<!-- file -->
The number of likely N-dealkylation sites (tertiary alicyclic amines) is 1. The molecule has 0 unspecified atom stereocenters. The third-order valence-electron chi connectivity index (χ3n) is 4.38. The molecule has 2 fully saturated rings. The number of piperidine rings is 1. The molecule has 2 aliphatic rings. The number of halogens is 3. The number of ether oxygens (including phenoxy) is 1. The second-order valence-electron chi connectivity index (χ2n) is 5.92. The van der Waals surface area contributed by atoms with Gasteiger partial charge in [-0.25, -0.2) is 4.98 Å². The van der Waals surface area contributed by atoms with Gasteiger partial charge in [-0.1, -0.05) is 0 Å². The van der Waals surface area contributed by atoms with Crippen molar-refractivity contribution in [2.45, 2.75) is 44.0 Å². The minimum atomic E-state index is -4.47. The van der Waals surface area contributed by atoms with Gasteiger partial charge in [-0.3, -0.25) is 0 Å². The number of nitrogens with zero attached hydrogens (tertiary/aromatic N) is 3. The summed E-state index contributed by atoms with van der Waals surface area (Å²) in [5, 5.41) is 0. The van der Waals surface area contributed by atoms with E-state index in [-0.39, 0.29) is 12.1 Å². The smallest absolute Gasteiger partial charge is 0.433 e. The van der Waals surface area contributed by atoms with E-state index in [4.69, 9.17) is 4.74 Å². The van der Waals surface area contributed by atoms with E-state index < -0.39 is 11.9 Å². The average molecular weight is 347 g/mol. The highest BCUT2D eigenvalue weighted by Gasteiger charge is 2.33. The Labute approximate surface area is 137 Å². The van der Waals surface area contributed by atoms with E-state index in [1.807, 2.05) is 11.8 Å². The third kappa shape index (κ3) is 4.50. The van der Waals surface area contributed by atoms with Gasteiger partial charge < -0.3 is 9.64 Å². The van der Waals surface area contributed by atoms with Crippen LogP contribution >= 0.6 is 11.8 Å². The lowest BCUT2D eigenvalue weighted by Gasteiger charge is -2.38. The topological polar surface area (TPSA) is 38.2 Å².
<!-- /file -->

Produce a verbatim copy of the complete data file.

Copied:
The number of likely N-dealkylation sites (tertiary alicyclic amines) is 1. The molecule has 0 unspecified atom stereocenters. The third-order valence-electron chi connectivity index (χ3n) is 4.38. The molecule has 2 fully saturated rings. The number of piperidine rings is 1. The molecule has 2 aliphatic rings. The number of halogens is 3. The number of ether oxygens (including phenoxy) is 1. The second-order valence-electron chi connectivity index (χ2n) is 5.92. The van der Waals surface area contributed by atoms with Gasteiger partial charge in [-0.25, -0.2) is 4.98 Å². The van der Waals surface area contributed by atoms with Gasteiger partial charge in [-0.1, -0.05) is 0 Å². The van der Waals surface area contributed by atoms with Crippen molar-refractivity contribution in [2.45, 2.75) is 44.0 Å². The minimum atomic E-state index is -4.47. The van der Waals surface area contributed by atoms with Gasteiger partial charge in [-0.3, -0.25) is 0 Å². The number of nitrogens with zero attached hydrogens (tertiary/aromatic N) is 3. The summed E-state index contributed by atoms with van der Waals surface area (Å²) in [5, 5.41) is 0. The van der Waals surface area contributed by atoms with E-state index in [-0.39, 0.29) is 12.1 Å². The smallest absolute Gasteiger partial charge is 0.433 e. The van der Waals surface area contributed by atoms with E-state index in [4.69, 9.17) is 4.74 Å². The van der Waals surface area contributed by atoms with E-state index < -0.39 is 11.9 Å². The average molecular weight is 347 g/mol. The highest BCUT2D eigenvalue weighted by Gasteiger charge is 2.33. The Labute approximate surface area is 137 Å². The van der Waals surface area contributed by atoms with E-state index in [1.807, 2.05) is 11.8 Å². The third kappa shape index (κ3) is 4.50. The van der Waals surface area contributed by atoms with Gasteiger partial charge < -0.3 is 9.64 Å². The van der Waals surface area contributed by atoms with Crippen LogP contribution >= 0.6 is 11.8 Å². The lowest BCUT2D eigenvalue weighted by Gasteiger charge is -2.38. The topological polar surface area (TPSA) is 38.2 Å².